Management

Garry Winter's Case notes

13 October 2010

Traditional Structures v H W Construction

Technology and Construction Court, May 2010

H W Construction was tendering as main contractor for a business development centre. Part of the project required steelwork and cladding and Traditional Structures was invited to quote for the work.

Traditional supplied a quote in time for H W to submit its tender for the project. However, the copy sent to H W varied slightly, but significantly, from the quote Traditional retained on file. The fax sent to H W should have quoted £37,573.43 for the steelwork and £32,365.83 for the roof cladding. Instead, it only provided the price for the steelwork and Traditional was unaware of this omission.

After a fortnight H W wrote to Traditional to ask how long the quotation of “£37,573.43 plus VAT for the floor support beams and the roof structure” remained valid for. A few days later, H W informed Traditional it had been awarded the main contract and accepted Traditional’s quote for the “steelwork and roof cladding”.

When Traditional was asked to price some small variations to the works, it sent the revised prices to H W in the following terms: “Steelwork £41,873.00 + VAT, Roof Cladding £34,815 + VAT.”

H W responded that it couldn’t be right that costs had doubled. Traditional said the original quote was for a combined price of £69,939.26, and sent a copy of the quotation from its file. H W replied that its copy had one price and Traditional’s copy had two and stated it was not responsible for Traditional’s errors.

Traditional undertook both steelwork and cladding, with both parties reserving their rights to bring an action, and with H W limiting the order to the original steelwork price. Accordingly, Traditional sought rectification of the contract by inserting the missing price.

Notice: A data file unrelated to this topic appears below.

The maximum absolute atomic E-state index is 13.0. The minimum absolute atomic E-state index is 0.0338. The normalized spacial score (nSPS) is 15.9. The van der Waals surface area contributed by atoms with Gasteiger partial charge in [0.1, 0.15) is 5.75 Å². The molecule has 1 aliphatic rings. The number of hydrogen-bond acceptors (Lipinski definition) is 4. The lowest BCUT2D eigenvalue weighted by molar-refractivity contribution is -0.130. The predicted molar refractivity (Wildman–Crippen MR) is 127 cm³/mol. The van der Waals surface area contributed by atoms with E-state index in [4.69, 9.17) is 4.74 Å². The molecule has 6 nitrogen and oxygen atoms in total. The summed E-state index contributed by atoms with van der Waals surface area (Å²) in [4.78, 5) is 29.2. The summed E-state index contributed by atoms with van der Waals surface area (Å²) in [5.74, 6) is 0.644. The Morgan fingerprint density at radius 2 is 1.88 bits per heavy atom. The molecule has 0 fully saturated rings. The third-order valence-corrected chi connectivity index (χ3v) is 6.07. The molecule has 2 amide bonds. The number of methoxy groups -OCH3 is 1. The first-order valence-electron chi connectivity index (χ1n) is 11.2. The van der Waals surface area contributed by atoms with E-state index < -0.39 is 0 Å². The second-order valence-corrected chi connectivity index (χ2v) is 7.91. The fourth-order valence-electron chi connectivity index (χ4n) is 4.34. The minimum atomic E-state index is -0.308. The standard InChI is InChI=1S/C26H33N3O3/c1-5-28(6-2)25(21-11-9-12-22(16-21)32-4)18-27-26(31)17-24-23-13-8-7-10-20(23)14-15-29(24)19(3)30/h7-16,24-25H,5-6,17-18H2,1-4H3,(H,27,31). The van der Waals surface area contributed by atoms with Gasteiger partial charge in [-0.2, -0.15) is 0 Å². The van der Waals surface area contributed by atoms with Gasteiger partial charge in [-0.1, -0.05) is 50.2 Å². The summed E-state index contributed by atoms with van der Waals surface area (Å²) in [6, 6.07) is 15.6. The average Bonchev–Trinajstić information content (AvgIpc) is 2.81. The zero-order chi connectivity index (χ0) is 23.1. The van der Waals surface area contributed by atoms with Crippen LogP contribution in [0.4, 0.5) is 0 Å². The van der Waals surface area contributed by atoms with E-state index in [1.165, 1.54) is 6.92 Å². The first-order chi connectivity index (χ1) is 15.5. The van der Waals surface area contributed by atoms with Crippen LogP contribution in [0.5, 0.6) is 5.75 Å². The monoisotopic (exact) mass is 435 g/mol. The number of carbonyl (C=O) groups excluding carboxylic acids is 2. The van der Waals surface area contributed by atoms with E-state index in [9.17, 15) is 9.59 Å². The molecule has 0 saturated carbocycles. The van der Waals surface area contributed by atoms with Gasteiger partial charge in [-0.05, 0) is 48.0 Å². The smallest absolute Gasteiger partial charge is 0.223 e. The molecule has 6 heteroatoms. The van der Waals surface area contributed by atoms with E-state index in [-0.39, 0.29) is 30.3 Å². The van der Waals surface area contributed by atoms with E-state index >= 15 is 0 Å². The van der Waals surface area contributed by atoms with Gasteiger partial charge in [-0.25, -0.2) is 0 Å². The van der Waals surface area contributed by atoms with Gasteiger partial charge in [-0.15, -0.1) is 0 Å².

The judge found in favour of Traditional, as the facts of the case matched those required for rectification to be made: namely that Traditional erroneously believed the contract to include the price for the roof cladding; that H W was aware of this omission; and knowing that it was due to a mistake H W had not drawn Traditional’s attention to it which was to the benefit of H W.

Crucially, the judge found that on the proper construction of Traditional’s quote, it was clear that it referred to more than one price and so should have prompted an enquiry from H W. Furthermore, the judge found that the inconsistency in the terminology used when asking how long the price would remain open for was deliberate — H W’s request appeared to relate only to the steelwork not the cladding.

Similarly, the judge found that in accepting Traditional’s quote, H W specifically did not refer to the contract sum, yet the other six sub-contracts it placed all included such detail.

 

Garry Winter’s analysis

Most people believe that where commercial parties enter into a contract they are bound by it, no matter what. This is generally true. But where it can be shown that the facts exist to invoke rectification, the court will make good the contract as though it did not contain the error.

The most difficult part is to prove that a party was aware of the omission. In this case there was incontrovertible evidence that not only was H W aware of the omission, but it also had knowledge that it was due to a mistake by Traditional.

Not all cases will be so clear cut. Estimators and contractors’ quantity surveyors frequently receive quotes containing errors or omissions. Such errors are more easily noticed where elements of work are itemised or where the rates and prices appear far too low. However, there is a fine line between what may be seen as an error and a deliberate tendering tactic. Other cases have shown that where companies have taken a risk and priced items low in the hope that they will not be required, they will be bound by the price.

Unsurprisingly, in this case, the judge concluded H W’s behaviour was unconscionable.

This case shows that where the relevant circumstances exist, the court will not tolerate sharp practice or the deliberate shutting of eyes to the obvious. However tempting that cheap quote looks, check it — it may be cheaper to play fair.

 

Garry Winter is a senior consultant at Knowles, a Hill International company. He can be contacted on 01928 756 600 or 07900 277890


Comments

Although the judge ruled in their favour, that was a significant error by Traditional and should be tolerated, full stop.

Caroline Gordon, 30 October 2010

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